FCC Wants Your Opinion on Proposed "Third Way" for Broadband
The Federal Communications Commission has a fairly straightforward mission. According to its Web site, "The FCC was established by the Communications Act of 1934 and is charged with regulating interstate and international communications by radio, television, wire, satellite and cable." Today the FCC is struggling to adapt to the rapidly-changing communications environment, and it is looking for public input to determine the best way to accomplish that.
At some point in the past, the FCC voluntarily deemed Internet service as an "information service" governed by Title I of the Communication Act, rather than a "telecommunications service," which falls under Title II. The logic behind that choice was based on the fact that the ISP was merely providing the connection, or pipe, that content and services were delivered through, but not the actual content or services themselves.
Things have changed. Technology has evolved, the Internet and communications industries have converged, and the regulatory framework governing the industry has to be modified accordingly to ensure that the FCC has the authority to carry out the mission it has been tasked with.
The industry did not seem to question the authority of the FCC to arbitrarily designate Internet service under Title I. But, as it seeks to undo that decision and apply some or all of the Title II rules to broadband providers, the FCC has faced tremendous corporate and political opposition claiming that it has no authority to reclassify broadband service.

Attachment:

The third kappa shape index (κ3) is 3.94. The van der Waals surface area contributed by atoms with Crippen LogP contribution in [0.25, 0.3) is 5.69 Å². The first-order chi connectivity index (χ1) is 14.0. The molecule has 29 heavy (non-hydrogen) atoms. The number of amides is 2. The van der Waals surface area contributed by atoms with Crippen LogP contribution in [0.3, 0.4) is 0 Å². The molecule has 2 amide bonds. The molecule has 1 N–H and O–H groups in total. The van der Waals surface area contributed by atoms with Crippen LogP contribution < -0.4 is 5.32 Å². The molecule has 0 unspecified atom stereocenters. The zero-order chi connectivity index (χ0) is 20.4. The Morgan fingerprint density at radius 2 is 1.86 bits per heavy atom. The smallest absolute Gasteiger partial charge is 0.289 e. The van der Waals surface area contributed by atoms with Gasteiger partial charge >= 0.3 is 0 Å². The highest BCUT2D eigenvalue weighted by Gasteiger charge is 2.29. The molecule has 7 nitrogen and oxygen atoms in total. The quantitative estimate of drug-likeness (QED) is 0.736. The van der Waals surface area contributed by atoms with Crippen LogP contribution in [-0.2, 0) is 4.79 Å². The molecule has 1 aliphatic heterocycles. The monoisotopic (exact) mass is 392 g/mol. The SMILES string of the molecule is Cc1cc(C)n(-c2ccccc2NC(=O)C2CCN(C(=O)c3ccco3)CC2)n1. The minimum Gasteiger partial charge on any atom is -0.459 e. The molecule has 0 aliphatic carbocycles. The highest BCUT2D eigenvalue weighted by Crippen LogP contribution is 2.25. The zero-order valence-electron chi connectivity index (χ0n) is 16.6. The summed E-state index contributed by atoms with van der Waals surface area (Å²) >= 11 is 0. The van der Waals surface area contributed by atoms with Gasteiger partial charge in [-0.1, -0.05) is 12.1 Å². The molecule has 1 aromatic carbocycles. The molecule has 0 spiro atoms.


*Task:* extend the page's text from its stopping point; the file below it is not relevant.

FCC commissioner Michael Copps said in a statement, "Between a few big industry players who never liked the telecommunications law passed by Congress and previous Commissions only too ready to sacrifice the public interest to special interests, consumers find themselves in quite a box."
Copps goes on to say, "We are on the cusp of perhaps the greatest communications revolution since the printing press, yet we enter this new Digital Age arguably shorn of the ability to offer consumers the most basic of protections--such as insuring (sic) their security, safeguarding their privacy, providing them with the benefits of competition and making sure that dynamic new technologies are available to them and are open to the maximum extent possible--without needless gatekeeper control at the on-ramps to the information highway."
In arguing for the "third way" proposal, FCC chairman Julius Genachowski stated, "It's not hard to understand why companies subject to an agency's oversight would prefer no oversight at all if they had the chance. But a system of checks and balances in the communications sector has served our country well for many decades, fostering trillions of dollars of investment in wired and wireless communications networks, and in content, applications, and services--and creating countless jobs and consumer benefits."
The broadband providers argue that broadband reclassification will be detrimental, and that net neutrality regulations are unnecessary because the industry is already self-policed and swayed by free market conditions. Broadband customers should simply trust the abundant beneficence and altruistic intentions of the broadband providers.